The four-strong Green Group at Gloucestershire County Council has secured amendments to the County Council’s budget for 2023/24 worth £400,000 this week. These amendments build on the Group’s success last year, and include a range of projects that will help the council meet its environmental commitments, support our communities and protect our natural landscape.
Thanks to the Green Party councillors, an electric bike (e-bike) hire scheme is to be rolled out in locations across the county. The £150,000 scheme is expected to allow residents to trial e-bike ownership over a number of months, following a model successfully deployed in other councils around the country, with the option to purchase the bike at a discount after the hire period. Studies have shown that those who trial an e-bike are significantly more likely to want one for the longer term, and to cycle more in the future.
E-bikes are particularly suited to more rural and hilly areas, such as Stroud district, or those where there aren’t suitable, safe, separated cycling options, giving confidence and increased pedal power to those who need it and a cheap way to get around at a time when many are struggling with rising costs.
Secure bike storage will also begin to be made available thanks to the Greens, with a £90,000 budget for lockable bike hangars for public use across the county successfully passed. It is well established that people are more likely to travel by bike with the reassurance of having somewhere safe to store their cycling equipment. These new facilities will further support the commitment recently made by the Gloucestershire councils to increase active travel three-fold by 2030.
Restoring our rivers
The outcomes of a recent County Council Restoring Our Rivers Working Group will now be properly resourced thanks to the Green Group, which has successfully argued that a budget of £100,000 should be assigned to it. Widespread national coverage of the poor state of river water quality and biodiversity led to the establishment of this important project on the state of the county’s water courses, and its recommendations can now be pursued thanks to this new funding.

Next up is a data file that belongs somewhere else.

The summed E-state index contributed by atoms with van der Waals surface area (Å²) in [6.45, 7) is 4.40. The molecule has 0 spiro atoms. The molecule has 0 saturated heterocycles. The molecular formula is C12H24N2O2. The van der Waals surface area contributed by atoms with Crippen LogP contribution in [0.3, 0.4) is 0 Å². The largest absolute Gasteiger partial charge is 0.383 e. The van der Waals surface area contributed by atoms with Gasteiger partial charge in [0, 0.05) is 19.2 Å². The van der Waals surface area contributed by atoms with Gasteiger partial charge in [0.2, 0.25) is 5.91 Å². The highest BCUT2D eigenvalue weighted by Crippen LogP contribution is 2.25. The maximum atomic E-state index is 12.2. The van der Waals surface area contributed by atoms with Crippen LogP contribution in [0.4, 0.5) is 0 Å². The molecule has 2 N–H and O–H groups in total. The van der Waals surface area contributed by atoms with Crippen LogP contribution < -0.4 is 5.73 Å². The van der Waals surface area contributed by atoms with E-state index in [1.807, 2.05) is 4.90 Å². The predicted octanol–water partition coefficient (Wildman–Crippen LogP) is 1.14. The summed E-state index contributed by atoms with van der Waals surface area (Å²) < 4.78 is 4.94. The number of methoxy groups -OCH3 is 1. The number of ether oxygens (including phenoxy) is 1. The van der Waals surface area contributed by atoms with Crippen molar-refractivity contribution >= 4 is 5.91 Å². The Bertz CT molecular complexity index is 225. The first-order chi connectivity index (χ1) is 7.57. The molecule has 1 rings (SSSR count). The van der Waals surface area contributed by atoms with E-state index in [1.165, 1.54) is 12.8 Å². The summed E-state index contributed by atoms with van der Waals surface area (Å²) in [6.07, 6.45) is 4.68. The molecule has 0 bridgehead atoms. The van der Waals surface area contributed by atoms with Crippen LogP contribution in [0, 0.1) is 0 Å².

Rights of Way
And finally, the county’s Rights of Way officers will see their budgets significantly increased in the coming year, with an amendment worth £60,000, being topped up by a Labour amendment of £40,000, bringing the total to £100,000 to better support the routine maintenance of our network of footpaths and other rights of way. Walking is a good way to maintain fitness, doesn’t cost anything and helps to reduce carbon and traffic.
These latest wins build on Green Party success at the County Council in 2022, when £165,000 of Green amendments were successfully passed. Amounts secured that year included the funding for a recycling ‘tip shop’, which is now in development, and the recruitment of a biodiversity officer for the county, who is now in post and beginning his task to make better use of county land for ecological gain.
Cllr Chloe Turner (Green Party, Minchinhampton) said:
“Gloucestershire County Council is waking up to the urgency of the climate and ecological crises, but the pace of change is still not fast enough. I am so pleased we have been able to contribute these further improvements to the Council’s budget, part of our commitment to a fairer, greener, happier Gloucestershire.”
Green Group Leader Cllr Cate Cody (Tewkesbury Division) said:
“We are really pleased to have gained even further budget wins in our second year. Actively promoting cycling and walking whilst conserving our lovely county are high priorities for Greens and we’re also thrilled to be able to help tackle filthy river pollution, which is highly topical and very important to our constituents. We know much of what needs doing, now we have some financial support to help carry out some action.”
Editor’s note: Sue Fenton writes for the Stroud District Green Party. West England Bylines is not party political and welcomes articles from across the political spectrum.